I started googling information to see how parents dealt with their children who would not eat. One common comment parents gave was that babies would not starve themselves. I also learned that some babies do not eat well when nursing and they tend to eat better after they stop nursing. These points removed some pressure off my shoulders.
I also wrote about the struggle I had when feeding my second child on a Japanese social networking site called “mixi“. I got some responses to my writing and several of my friends told me that they were a finicky eater when they were a baby or small child and very skinny growing up, but they all grew out of that stage and started eating better as they got older. I felt 100 times better.
☆ WHAT HELPED ME ☆ From 10 to 18 months old
I needed something that she would like to eat. One day my husband got sick, so I made Chinese congee instead of chicken soup and gave some to my second daughter. She ate it and asked for more. I was thrilled! It was the very first time she accepted what I served her and she loved it. She couldn’t chew food well until she was much older almost closer to the age two. Congee was great in that sense.
2. Baby oatmeal cereal with soy milk and honey (after 15 months)
When my second child was 15 months old, I decided to stop nursing. I had wanted to do that for a while, but I didn’t, since I felt the need to continue nursing during a stomach flu season. I knew that she would always nurse when she was sick. After she had recovered from a stomach flu in March, at her 15th month, I went cold turkey and stopped nursing all together. I used to nurse her before bed time, so alternatively I started making baby oatmeal cereal with soy milk and honey. (The reason for using soy milk was that my older daughter likes soy milk and so do I.) I mixed a little bit of honey to add some more sweet taste. She has always loved it. She even started sleeping better, too. My life has gotten much easier at that point.
☆ WHAT HELPED ME ☆ 18 months old to today (2 and a half years old)
At this point, she was finally eating chopped up regular food and she had become a better eater.
1. Rice, furikake (Japanese rice seasoning) and Korean Seaweed.
Both of my daughters love the combination of rice, furikake and Korean seaweed. Seaweed would disappear in a few seconds if I open a package for them. I sometimes pack rice balls for lunch. Simple, easy and inexpensive.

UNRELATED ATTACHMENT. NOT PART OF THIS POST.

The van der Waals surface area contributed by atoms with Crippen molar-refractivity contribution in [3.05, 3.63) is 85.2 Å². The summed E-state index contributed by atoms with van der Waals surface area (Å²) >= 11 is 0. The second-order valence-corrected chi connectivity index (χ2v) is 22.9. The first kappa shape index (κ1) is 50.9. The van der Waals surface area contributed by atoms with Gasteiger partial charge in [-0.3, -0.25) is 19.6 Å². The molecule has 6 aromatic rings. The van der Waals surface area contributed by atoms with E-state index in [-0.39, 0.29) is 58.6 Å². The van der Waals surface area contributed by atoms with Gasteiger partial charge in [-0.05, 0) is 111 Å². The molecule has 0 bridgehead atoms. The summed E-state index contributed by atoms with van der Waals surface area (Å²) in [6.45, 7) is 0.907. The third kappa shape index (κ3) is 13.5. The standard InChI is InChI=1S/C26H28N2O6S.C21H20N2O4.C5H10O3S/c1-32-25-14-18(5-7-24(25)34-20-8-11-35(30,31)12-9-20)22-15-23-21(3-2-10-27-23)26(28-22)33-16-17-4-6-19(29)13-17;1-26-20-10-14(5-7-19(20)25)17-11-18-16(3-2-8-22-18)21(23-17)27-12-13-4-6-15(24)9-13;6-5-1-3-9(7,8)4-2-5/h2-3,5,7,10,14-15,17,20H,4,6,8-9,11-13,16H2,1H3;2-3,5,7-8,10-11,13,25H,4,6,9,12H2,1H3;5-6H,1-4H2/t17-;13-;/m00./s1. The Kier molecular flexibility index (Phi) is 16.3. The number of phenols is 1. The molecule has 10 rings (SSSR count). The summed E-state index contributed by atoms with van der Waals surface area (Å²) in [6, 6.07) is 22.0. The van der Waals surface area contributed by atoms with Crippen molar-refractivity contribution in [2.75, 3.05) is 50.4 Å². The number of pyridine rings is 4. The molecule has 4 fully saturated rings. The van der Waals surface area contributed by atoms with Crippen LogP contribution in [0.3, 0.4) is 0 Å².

2. Peanut butter and jelly with Challah bread
Thank goodness my daughter does not develop peanut allergy. It’s a great source of protein, so I love that she would eat PB & J sandwich. The key is Challah bread. My girls and I love the sweet tasting Challah bread.
3. Miso soup and tofu
My younger child loves tofu. She would pick tofu from miso soup and eats and usually asks for more tofu. Going to a Japanese restaurant is easier than other restaurants because we can order a bowl of miso soup and rice and there is a meal for her.
I hope this is somewhat helpful. I remember when my second child was about 10 months old, I kept telling myself, in a year or so, I would know the answers to my questions. When I was in the midst of struggling, I felt like I was walking in a tunnel without any light to guide my way out. You might feel like you are stuck in dark, but a path will always unfold in front of you.
My second child is growing just fine. I used to spoon feed her until recently, but about a month ago (2 and half years old), my husband and I started making her eat by herself. It was his idea and I’m glad we did and we started at this age where she understands us better. At the beginning she sat for over an hour at her table until she finishes her meal. She used to sob and moan. She still spends much longer time than us at the table, but she does a much better job. This quest is not over yet, but we’re at a better place.
I love the colors and designs. I purchased them for my kids, but I am very tempted to use them myself!